Despite their best efforts, most participants expressed concern regarding the quality of education they were providing. The exception to this was teachers who worked in alternative classrooms, such as play-based kindergarten or Montessori teachers. Chris expressed the shared experience of many participants who felt they no longer had the training and tools to provide quality education and experience for their students, “There were times when you felt like you were doing a bad job [teaching] because you just didn’t have the toolkit or the experience to do what would be a good job.” Robin, whose school had adopted students taking a single condensed class, explained they are unable to provide the same level of support to students, “you don’t have the time to pick up kids that have fallen behind and they fall behind so quickly. […] If a kid misses a day, in my mind, they’re missing an entire week of work”. They later emphasised that the current teaching guidelines were not in the interest of students’ learning, “This is not about kids learning – it is about me [meeting deadlines].”
Participants teaching experiential courses expressed additional difficulty planning and delivering the curriculum as the health restrictions did not allow the students to engage directly with the subject material. Meghan, a music teacher, explained, “Arts and music teachers, in particular, are trying to keep their programs going through a time when we can’t even do ‘the thing.’ It’s like teaching French without being able to speak French in class”. Tim shared the difficulties they faced as a physical education teacher, “Now this course exists where 90% of it is effectively gone. So now you’re just constantly struggling with […] what am I doing? How am I going to teach this? What can I replace this huge chunk of course with?” In addition, multiple participants explained that the loss of experiential learning was detrimental to students and described education now as “two-dimensional” (Meghan), having “lost the fun” (Chris), and was outright “boring” (Meghan).
Participants described feeling that the school boards and the Ministry of Education prioritised the continuation of education over the quality of education and facilitation of student learning. Meghan explained that this prioritisation resulted in poor and ineffective education delivery:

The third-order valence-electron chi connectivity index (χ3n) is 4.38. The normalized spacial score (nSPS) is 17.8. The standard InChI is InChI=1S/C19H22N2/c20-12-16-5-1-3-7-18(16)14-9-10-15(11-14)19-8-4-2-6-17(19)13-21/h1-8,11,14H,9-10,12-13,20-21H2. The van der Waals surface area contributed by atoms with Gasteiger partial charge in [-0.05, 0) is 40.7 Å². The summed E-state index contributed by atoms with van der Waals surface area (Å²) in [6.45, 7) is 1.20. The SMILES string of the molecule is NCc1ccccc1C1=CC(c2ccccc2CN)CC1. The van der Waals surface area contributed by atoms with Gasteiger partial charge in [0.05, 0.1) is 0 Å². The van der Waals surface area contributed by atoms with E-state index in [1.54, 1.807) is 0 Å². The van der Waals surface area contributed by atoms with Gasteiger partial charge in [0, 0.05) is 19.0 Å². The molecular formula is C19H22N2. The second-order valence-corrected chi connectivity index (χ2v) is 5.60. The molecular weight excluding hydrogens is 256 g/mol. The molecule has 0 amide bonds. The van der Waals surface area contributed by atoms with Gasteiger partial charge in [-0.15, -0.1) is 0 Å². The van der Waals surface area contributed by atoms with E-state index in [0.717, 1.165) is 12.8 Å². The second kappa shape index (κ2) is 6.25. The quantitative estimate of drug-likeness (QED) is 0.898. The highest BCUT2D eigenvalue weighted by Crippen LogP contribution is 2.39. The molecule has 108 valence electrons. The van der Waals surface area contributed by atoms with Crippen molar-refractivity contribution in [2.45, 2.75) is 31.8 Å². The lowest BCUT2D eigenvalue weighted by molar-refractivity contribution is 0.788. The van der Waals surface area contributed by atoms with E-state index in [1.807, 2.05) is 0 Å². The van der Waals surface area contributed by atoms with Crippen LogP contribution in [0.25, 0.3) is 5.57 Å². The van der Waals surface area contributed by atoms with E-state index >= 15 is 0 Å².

The kids need to be in school, so whatever happens, there is at least better than nothing, but is that a good way to approach this? Probably not. Two years of education – or maybe next year too – are just going to go down the tubes.
Chris elaborated on this sentiment and described compromising the quality of education to meet the demands of the school board and the Ministry of Education:
You’re sending out a lesson and sometimes you feel like “This is junk, I wouldn’t want to do this if I was a student.” But at this moment, this is what we have to do in order to check that box [to meet] the expectation of our employer.
Robin reflected on the impact that this trade-off may have had on the students’ education, and their feeling of uncertainty for their future, “I think this will come out years later – whether the [students] retention is any good. […] We don’t know yet how that’s going to affect the kids.”
Lack of Institutional Support
Participants frequently stated that the burden of implementing the guidelines set by the Ministry of Education and/or school boards was placed entirely on the teachers with little support from the Ministry of Education or school boards. Chris explained that the reactive decision-making, in combination with the lack of support, highlighted the detachment between decision-makers and classroom teachers:
I feel like I’ve been supported by families and parents, but not necessarily by our government. […] It seems like there’s a bit of blind decision-making that’s pretty rash. […] School board directors, and superintendents, and the Ministry of Education bureaucrats, those people are quite distant from the classroom, and they often make decisions that sound like good decisions from their perspective in the education system but don’t necessarily line up with the day-to-day operations of a classroom teacher or a student.
Emphasizing their frustration, Tim explains that no one is even asking the teachers what’s going on, or what they need:
Nobody has listened to teachers in this. Politicians have talked a lot of crap; unions are sending us emails that are honestly just out of touch. The board is making statements […] This [interview] is going to be the first time somebody who’s not my family [or] friends has asked me what’s going on.